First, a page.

Today, yesterday, and tomorrow mark seven years since I attended my first convention of any kind in my life. This anniversary is especially poignant because conventions are outright shut down for the next year or so. I’m missing them a ridiculous amount. These restrictions make me even more nostalgic, like I’m some sort of sentimental vacuum, filling my wistful tank until it pops in a cloud of chalky dust.
Crypticon 2013 was my first event of that kind, but it would not be my last. It was the one to introduce me to this communal celebration of fandom. Everyone was welcome to this community. You could like any genre. I hadn’t felt like I belonged more than that in my entire life. The con was taking place at the Doubletree in Bloomington, a cavernous tower of beige meeting rooms and hallways. It was the typical setting for local conventions. The air smelled like ammonia, grilled meat, and sweat. There was a general hubbub of people laughing and talking no matter where you went in the building.
I remember I had just one book to sell there. Beware the Ills, my first and favorite novel. It wasn’t really horror, so I was worried my book wouldn’t resonate with the aura of the convention. Nick, the head honcho of Crypticon kindly assured me that it would be okay. I remember getting there super early, hours before the door opened. I was ridiculously nervous, so I ended up carrying everything I had in one trip, which made my form vanish behind a wall of boxes with a just a pair of shaky legs visible. When I got inside everyone was incredibly kind to me, and showed me to a table inside the plaza, which was parallel to the elevators that rose up to your rooms. I remember I set up my table quickly, expecting people to instantly arrive, but nobody appeared. I wore a suit coat to try and look official, like I knew what I was doing, but it instead made me sweat terribly. I eventually sat down on a grey folding chair and lost myself in my phone in the effort to calm my anxiety.
As I was mindlessly scrolling through Facebook and attempting to think of something clever to post on social media, Billy Dee Williams walked by me with his family and handlers. He was dressed sharp in a periwinkle scarf, tan trench coat, and walking stick. His hair was groomed backwards and glistening. He was honestly the very definition of cool. I didn’t say anything to him. He just nodded his head at me and said hello. I remember sinking into my spot and thinking: “Star Wars. He was in Star Wars. Star Wars. STAR WARS.” Then I giggled awkwardly to myself.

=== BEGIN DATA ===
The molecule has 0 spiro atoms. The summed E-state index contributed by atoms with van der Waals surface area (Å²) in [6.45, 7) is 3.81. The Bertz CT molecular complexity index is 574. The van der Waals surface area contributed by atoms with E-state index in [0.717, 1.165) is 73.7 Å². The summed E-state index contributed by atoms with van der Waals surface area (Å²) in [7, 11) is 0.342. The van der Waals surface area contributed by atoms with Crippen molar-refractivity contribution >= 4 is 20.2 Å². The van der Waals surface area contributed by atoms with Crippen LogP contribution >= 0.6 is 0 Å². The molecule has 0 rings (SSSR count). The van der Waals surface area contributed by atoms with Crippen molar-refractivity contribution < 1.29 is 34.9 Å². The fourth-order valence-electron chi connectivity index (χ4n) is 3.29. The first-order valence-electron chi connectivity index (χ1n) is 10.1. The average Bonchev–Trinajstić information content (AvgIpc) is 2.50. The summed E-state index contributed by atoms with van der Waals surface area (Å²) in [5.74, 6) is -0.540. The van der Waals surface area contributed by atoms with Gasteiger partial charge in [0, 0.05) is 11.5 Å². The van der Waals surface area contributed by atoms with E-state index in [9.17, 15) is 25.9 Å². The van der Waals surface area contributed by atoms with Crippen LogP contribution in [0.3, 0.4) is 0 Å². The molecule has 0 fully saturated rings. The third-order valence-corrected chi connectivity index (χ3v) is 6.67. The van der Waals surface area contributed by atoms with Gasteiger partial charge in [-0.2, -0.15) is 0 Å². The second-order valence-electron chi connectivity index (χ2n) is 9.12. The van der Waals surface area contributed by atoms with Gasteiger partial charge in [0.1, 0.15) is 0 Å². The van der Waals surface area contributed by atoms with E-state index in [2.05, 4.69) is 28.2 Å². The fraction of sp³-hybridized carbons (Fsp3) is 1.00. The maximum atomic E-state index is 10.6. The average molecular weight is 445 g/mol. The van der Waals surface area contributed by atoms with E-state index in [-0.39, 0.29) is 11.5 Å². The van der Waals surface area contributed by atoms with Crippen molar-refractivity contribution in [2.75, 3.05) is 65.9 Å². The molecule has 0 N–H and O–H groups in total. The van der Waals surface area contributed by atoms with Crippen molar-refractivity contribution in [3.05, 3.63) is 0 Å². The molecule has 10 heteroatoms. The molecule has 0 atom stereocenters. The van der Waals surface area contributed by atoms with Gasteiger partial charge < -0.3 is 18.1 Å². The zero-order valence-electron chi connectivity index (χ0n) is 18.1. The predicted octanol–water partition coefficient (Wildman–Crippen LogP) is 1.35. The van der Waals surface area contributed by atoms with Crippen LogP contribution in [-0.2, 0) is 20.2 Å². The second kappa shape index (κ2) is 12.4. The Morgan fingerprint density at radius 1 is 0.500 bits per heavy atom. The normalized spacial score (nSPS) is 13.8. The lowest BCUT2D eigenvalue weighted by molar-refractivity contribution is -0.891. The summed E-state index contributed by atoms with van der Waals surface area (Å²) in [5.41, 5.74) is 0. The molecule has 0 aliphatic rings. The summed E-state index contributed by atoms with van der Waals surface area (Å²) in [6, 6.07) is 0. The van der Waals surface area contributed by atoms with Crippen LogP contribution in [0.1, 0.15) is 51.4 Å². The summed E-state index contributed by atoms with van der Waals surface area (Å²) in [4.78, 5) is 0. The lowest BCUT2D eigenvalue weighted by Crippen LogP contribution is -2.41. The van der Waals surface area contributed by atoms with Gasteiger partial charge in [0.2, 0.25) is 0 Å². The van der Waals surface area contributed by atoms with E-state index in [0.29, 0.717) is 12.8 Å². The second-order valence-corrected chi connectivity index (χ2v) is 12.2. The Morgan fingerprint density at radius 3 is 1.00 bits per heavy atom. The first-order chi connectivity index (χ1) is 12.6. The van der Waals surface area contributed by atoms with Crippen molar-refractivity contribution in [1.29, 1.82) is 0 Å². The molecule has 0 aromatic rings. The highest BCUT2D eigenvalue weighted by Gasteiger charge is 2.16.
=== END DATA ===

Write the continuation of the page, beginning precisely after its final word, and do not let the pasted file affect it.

Once the convention opened, my memories are a bit of a blur. About a dozen people bought my book. Everyone that sauntered by talked to me. My parents dropped in to give me a break so I could take a nap in my car. Socializing with strangers takes a lot out of you. My brain was fried after just one evening. I went to party rooms. Talked to my neighbor Kathryn Leigh Scott and learned about her career in Dark Shadows. Had a publicist compliment my strategy of free candy to lure people in. Talked about obscure horror references that I thought no one would even know. Met a ton of awesome people, many of the friends I met are permanent to this day. When I was finished with the convention, I started a little tradition of having a pint of Guinness at the hotel bar. If I have time, and I have sold enough books, I maintain that ritual.
To commemorate my first ever con, I’m offering my book Beware the Ills for free today on Kindle if you want to download it. A promotion like that seems fitting for what happened seven years ago. This pandemic has been hard for many people for different reasons. Missing out on these gatherings is what has been difficult for me. That is a small consequence in the galaxy of tragedies COVID has caused for so many people. Thank you all for reading and please have a safe and healthy week.